Climate Research and Development in the Colorado River Basin
Development of Streamflow Projections under Changing Climate Conditions over Colorado River Basin Headwaters
By W. Paul Miller, Thomas Piechota, Subhrendu Gangopadhyay, Tommy Pruitt, Hydrology and Earth System Sciences, published 2011
Abstract: The current drought over the Colorado River Basin has raised concerns that the US Department of the Interior, Bureau of Reclamation (Reclamation) may impose water shortages over the lower portion of the basin for the first time in history. The guidelines that determine levels of shortage are affected by relatively short-term (3 to 7 month) forecasts determined by the Colorado Basin River Forecast Center (CBRFC) using the National Weather Service (NWS) River Forecasting System (RFS) hydrologic model. While these forecasts by the CBRFC are useful, water managers within the basin are interested in long-term projections of streamflow, particularly under changing climate conditions. In this study, a bias-corrected, statistically downscaled dataset of projected climate is used to force the NWS RFS utilized by the CBRFC to derive projections of streamflow over the Green, Gunnison, and San Juan River headwater basins located within the Colorado River Basin. This study evaluates the impact of changing climate to evapotranspiration rates and contributes to a better understanding of how hydrologic processes change under varying climate conditions. The impact to evapotranspiration rates is taken into consideration and incorporated into the development of streamflow projections over Colorado River headwater basins in this study. Additionally, the NWS RFS is modified to account for impacts to evapotranspiration due to changing temperature over the basin. Adjusting evapotranspiration demands resulted in a 6% to 13% average decrease in runoff over the Gunnison River Basin when compared to static evapotranspiration rates. Streamflow projections derived using projections of future climate and the NWS RFS provided by the CBRFC resulted in decreased runoff in 2 of the 3 basins considered. Over the Gunnison and San Juan River basins, a 10% to 15% average decrease in basin runoff is projected through the year 2099. However, over the Green River basin, a 5% to 8% increase in basin runoff is projected through 2099. Evidence of nonstationary behavior is apparent over the Gunnison and San Juan River basins.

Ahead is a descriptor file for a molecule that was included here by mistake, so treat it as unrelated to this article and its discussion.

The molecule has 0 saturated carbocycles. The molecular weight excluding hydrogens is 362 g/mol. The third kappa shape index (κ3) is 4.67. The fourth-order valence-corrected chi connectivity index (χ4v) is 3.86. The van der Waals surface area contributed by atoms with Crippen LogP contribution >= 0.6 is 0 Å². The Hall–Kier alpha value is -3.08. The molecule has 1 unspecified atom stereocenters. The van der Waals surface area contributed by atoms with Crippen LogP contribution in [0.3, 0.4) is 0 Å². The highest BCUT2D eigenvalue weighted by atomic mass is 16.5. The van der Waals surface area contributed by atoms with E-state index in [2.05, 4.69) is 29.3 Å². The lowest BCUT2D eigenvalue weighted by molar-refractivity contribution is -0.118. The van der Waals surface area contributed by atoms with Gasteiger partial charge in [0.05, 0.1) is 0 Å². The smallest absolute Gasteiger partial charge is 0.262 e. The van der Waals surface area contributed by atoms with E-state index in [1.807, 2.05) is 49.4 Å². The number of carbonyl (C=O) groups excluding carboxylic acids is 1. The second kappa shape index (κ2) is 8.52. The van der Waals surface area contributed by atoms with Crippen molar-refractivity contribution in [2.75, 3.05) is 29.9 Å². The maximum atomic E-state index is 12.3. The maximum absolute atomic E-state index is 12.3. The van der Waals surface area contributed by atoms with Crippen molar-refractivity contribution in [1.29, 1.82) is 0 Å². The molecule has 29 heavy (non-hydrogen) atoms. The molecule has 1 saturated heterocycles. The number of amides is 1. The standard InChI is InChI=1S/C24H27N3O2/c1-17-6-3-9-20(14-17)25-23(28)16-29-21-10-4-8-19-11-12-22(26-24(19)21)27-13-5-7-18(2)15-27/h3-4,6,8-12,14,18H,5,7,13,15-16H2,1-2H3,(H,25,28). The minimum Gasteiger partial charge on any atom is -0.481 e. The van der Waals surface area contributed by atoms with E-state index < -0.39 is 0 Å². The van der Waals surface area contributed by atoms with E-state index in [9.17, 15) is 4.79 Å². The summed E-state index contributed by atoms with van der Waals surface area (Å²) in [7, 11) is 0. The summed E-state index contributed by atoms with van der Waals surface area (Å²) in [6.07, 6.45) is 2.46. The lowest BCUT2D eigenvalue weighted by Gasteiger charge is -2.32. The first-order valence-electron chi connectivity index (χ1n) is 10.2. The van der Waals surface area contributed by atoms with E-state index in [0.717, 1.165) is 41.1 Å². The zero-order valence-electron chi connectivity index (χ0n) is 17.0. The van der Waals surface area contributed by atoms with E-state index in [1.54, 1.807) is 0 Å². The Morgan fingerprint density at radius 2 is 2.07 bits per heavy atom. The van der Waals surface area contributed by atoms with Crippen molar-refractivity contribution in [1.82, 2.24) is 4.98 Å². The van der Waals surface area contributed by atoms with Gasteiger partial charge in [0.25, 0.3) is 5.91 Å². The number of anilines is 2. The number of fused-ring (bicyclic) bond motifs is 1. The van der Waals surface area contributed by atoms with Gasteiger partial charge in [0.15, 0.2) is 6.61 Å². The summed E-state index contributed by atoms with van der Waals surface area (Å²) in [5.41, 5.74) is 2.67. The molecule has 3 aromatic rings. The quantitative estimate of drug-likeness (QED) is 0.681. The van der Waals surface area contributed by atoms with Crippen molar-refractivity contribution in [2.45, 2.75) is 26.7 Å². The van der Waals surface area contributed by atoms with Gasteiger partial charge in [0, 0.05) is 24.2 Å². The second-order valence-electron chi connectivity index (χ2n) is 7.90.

By Subhrendu Gangopadhyay, Benjamin L. Harding, Balaji Rajagopalan, Terrance J. Fulp, Water Resource Research, submitted for review, 2008
Abstract: A non parametric method for paleo reconstruction of streamflows using tree ring chronologies is developed. In this method, first a Principal Component Analysis (PCA) is performed on the chronologies of the overlap period (i.e., the contemporary period for which both the tree ring and streamflow data are available) and the leading Principal Components (PCs) that capture up to 90% of the variance are retained. For any year’s chronology K-nearest neighbors (K-nn) are identified from the observed period in the PC space, which results in K observed years. The corresponding streamflow in the K years are potential ensemble members. This set of K streamflows are resampled using a weight function that gives most weight to the nearest neighbor and least to the farthest, thus providing an ensemble. Also, a weighted mean of the K streamflows can be computed to provide a mean value. This method is applied to the naturalized streamflow (1906-2005) at the important Lees Ferry gauge on the Colorado River and the tree ring chronologies (1400-1905). The cross-validated streamflow reconstructions for the contemporary period compares very well with the observed flows and also with other published streamflow reconstructions. The proposed non-parametric method provides an ensemble of streamflows for each year in the past and consequently a realistic confidence interval. In addition, the method can be used to reconstruct structured and even non-numerical data for use in water resources modeling.
Regional Analysis of Trend and Step Changes Observed in Hydroclimatic Variables around the Colorado River Basin
By W. Paul Miller and Thomas Piechota, Journal of Hydrometeorology, 9(5), 2008
Abstract: Recent research has suggested that changes in temperature and precipitation events due to climate change have had a significant impact on the availability and timing of streamflow. In this study, monthly temperature and precipitation data collected over 29 climate divisions covering the entire Colorado River basin and monthly natural flow data from 29 U.S. Geological Survey (USGS) gauge locations along the Colorado River are investigated for trend or step changes using parametric and nonparametric statistical tests. Temperature increases are persistent (at least 10 climate divisions over 6 months in trend analysis) throughout the year over the Colorado River basin, whereas precipitation only notably increased over 17 climate divisions (during trend analysis) during February and remained relatively unchanged otherwise. These results correspond with changes in naturalized streamflow throughout the year. Streamflow increases are recorded between November and February but exhibit a decreasing trend over the traditional peak runoff season (April through July). Under trend analysis, 18 flow stations exhibited increasing trends in January and 19 flow stations exhibited decreasing trends in June. It is likely that increasing temperature trends have affected the character of precipitation in the Colorado River basin, causing a change in the timing of runoff events.
For more information relating to these publications, please contact CRBclimateresearch@usbr.gov.
Updated: July 2011